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A critical ethnography of democratic music listening

Published online by Cambridge University Press:  28 November 2012

Marissa Silverman*
1 Normal Ave, John J. Cali School of Music, Montclair State University, Montclair, NJ 07043,


The purpose of this critical ethnography was to investigate how music educators can approach the development of students’ music listening abilities democratically in order to deepen students’ musical understandings and, by teaching through music, create pathways for student–teacher transactions that are inclusive, educative, ethical and transformative. Critical ethnographies utilise qualitative data collection methods (e.g. observations, journaling, interviews, audiotapes) for sociopolitical and ethical purposes. That is, critical ethnographies are ‘critical’ in two senses: (a) they are framed and carried out with a social-ethical sense of responsibility to critique and, if necessary, change the status quo of specific contexts they investigate and (b) they are grounded in ‘a self-referential form of reflexivity that aims to criticise the ethnographer's own production of an account’ (Schwandt, 2007, p. 51). One finding of this critical ethnography of my urban music classroom is that students are most apt to learn music listening effectively and enjoyably when afforded democratic and creative opportunities to express their beliefs about the natures and values of the musics they decide to select, experience and discuss critically. Another finding is that although democratic teaching and learning inevitably involves conflicts, participants can and do learn to manage and transform these conflicts constructively. One important implication of these findings is that music classrooms can be powerful contexts and means for students’ social-ethical development.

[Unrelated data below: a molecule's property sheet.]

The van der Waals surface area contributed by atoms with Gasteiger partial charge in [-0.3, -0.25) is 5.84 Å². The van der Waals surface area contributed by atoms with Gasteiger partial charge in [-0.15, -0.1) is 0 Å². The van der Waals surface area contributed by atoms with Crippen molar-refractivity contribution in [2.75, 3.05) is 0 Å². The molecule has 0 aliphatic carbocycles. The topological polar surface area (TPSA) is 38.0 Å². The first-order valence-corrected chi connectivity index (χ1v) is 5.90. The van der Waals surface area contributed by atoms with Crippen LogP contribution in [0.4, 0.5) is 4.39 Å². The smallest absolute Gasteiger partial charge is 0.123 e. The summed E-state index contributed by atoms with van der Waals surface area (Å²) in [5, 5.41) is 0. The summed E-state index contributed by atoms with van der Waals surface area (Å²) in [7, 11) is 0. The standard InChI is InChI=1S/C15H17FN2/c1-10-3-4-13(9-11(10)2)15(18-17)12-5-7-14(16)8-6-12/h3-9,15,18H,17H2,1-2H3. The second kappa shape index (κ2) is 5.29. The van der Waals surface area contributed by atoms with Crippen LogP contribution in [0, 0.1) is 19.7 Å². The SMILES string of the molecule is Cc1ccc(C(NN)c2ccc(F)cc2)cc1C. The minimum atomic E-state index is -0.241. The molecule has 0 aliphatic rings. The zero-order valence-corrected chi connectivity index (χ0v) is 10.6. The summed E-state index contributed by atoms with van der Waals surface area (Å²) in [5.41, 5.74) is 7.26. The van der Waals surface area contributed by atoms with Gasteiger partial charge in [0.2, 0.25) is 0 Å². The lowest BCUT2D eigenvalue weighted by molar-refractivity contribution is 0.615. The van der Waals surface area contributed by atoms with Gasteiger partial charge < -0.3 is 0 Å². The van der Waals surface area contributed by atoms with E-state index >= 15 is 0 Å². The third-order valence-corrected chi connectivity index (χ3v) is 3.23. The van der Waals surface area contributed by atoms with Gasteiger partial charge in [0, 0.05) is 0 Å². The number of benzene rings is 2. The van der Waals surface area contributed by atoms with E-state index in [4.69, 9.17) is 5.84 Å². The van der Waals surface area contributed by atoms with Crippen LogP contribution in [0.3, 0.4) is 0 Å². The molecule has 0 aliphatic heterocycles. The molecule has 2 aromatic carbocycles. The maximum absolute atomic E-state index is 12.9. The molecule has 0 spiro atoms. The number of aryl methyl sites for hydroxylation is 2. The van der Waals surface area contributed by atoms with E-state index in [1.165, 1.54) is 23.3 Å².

Research Article
Copyright © Cambridge University Press 2012

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